(Submitted September 04, 2001)
Recent studies of exploding supernovae show that the Universe'
expansion is accelerating. Hubble's law uses Hubble's constant
(independent from distance) to calculate the distance for remote
objects. Aren't both calculations in a contradiction? If the
Universe is accelerating then Hubble's constant must not be a
You are correct. If verified, the observation of an accelerating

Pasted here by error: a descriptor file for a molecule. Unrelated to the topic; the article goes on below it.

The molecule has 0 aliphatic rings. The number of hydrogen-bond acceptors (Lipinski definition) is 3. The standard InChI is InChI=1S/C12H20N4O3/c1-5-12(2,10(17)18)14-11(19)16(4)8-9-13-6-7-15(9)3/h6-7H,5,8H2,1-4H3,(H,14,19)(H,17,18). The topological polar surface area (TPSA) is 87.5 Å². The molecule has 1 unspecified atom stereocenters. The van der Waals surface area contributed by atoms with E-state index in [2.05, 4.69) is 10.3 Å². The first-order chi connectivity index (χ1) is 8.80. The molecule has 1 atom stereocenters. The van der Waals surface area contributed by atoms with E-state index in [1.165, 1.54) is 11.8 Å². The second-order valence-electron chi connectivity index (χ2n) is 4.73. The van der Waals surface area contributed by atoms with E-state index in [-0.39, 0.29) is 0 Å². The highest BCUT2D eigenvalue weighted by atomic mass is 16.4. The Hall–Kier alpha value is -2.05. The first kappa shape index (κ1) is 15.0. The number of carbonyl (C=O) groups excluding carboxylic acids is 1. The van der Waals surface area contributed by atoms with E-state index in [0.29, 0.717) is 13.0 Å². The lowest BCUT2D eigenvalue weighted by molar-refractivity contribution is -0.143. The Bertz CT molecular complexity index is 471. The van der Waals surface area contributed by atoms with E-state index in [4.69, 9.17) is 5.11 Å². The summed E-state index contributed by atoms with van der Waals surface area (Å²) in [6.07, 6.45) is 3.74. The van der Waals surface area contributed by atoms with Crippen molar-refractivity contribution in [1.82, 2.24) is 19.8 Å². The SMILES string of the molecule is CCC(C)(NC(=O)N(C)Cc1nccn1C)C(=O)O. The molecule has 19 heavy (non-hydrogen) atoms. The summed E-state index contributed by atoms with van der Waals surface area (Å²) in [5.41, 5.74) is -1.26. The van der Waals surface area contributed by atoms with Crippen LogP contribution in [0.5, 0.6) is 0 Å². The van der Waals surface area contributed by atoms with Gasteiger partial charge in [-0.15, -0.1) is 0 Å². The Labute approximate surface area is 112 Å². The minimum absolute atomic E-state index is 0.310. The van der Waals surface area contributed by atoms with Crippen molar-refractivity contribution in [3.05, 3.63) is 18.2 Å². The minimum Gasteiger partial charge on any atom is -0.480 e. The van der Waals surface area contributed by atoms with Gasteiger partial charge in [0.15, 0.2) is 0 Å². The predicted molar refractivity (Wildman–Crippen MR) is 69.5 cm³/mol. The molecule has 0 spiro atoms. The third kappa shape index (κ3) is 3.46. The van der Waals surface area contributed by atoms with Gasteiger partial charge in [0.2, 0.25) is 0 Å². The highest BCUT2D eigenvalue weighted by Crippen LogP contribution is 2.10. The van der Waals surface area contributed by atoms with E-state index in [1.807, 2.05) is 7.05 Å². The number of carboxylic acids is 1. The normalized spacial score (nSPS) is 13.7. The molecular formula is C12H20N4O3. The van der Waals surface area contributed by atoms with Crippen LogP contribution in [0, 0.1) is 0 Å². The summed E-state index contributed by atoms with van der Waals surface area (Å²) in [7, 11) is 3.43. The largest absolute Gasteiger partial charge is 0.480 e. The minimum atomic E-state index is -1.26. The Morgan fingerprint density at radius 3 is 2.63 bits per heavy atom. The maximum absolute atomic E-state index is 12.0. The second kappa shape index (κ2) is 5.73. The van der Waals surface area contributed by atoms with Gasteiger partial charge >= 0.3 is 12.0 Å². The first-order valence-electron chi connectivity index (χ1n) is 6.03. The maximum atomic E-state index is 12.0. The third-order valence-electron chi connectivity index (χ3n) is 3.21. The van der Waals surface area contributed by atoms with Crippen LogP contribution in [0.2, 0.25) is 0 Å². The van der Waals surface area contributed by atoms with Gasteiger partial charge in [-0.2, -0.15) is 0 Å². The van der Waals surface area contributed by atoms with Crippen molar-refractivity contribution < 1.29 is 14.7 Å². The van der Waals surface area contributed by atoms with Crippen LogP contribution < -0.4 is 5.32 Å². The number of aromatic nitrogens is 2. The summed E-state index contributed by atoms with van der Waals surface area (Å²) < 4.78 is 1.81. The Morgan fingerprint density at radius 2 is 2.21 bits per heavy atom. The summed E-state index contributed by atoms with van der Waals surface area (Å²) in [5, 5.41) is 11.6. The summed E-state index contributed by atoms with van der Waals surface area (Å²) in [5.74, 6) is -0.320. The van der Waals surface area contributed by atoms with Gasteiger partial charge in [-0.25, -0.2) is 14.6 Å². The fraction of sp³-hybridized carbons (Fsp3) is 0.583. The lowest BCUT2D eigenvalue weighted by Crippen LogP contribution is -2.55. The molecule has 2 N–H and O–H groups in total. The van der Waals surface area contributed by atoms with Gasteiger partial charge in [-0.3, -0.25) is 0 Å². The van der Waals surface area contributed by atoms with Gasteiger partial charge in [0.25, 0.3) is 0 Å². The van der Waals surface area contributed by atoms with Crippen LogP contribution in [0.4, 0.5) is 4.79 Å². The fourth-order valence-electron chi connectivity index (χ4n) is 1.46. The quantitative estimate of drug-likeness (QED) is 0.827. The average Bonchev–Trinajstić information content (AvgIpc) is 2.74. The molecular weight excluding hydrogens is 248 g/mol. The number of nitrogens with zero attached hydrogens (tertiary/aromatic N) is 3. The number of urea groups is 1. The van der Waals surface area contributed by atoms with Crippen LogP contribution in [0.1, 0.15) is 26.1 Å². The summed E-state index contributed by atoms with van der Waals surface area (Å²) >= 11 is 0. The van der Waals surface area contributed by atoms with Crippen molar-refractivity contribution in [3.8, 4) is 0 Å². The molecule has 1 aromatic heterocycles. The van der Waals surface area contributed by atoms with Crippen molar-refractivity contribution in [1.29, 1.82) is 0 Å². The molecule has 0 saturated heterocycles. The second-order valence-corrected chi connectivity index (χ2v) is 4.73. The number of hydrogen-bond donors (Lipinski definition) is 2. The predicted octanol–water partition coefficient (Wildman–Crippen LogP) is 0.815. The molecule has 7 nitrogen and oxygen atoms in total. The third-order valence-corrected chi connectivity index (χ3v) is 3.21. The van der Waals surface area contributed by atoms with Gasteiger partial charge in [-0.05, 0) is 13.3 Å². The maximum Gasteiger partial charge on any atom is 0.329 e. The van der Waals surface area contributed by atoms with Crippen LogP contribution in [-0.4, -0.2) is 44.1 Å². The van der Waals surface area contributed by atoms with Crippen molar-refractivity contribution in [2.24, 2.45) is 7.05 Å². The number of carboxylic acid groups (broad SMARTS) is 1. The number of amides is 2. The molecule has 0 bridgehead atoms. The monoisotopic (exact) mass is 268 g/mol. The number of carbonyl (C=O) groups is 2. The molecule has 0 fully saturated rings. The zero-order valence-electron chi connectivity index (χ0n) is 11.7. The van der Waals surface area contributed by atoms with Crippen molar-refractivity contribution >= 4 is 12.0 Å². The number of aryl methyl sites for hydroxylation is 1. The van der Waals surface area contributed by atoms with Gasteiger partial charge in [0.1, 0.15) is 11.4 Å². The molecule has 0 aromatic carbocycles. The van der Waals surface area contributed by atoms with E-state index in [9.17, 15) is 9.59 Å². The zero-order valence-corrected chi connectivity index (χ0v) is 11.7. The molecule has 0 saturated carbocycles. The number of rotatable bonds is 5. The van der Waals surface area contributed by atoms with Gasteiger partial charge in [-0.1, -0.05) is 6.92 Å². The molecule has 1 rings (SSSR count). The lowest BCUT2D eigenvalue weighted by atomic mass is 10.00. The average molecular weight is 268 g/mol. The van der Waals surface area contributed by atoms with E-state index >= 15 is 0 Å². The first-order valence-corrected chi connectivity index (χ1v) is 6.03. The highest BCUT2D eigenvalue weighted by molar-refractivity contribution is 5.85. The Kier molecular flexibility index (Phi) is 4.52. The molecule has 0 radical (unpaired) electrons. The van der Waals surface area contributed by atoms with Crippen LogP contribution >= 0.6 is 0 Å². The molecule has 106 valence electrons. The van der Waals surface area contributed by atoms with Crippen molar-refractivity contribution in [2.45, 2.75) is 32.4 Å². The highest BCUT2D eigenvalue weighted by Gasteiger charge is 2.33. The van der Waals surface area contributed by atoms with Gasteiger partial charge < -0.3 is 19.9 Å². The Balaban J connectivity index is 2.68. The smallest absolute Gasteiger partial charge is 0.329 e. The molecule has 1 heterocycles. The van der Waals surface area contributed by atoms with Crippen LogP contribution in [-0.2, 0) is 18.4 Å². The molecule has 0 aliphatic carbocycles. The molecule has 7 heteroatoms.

universe means that Hubble's constant is not in fact a constant
after all. This is how science works - Hubble came up with a
good idea that fit the observed data of the time. But technology
and funding improves as time goes by, and more sensitive data
has resulted in the idea being modified.
Martin Still & Kevin Boyce
for NASA's "Ask an Astrophysicist"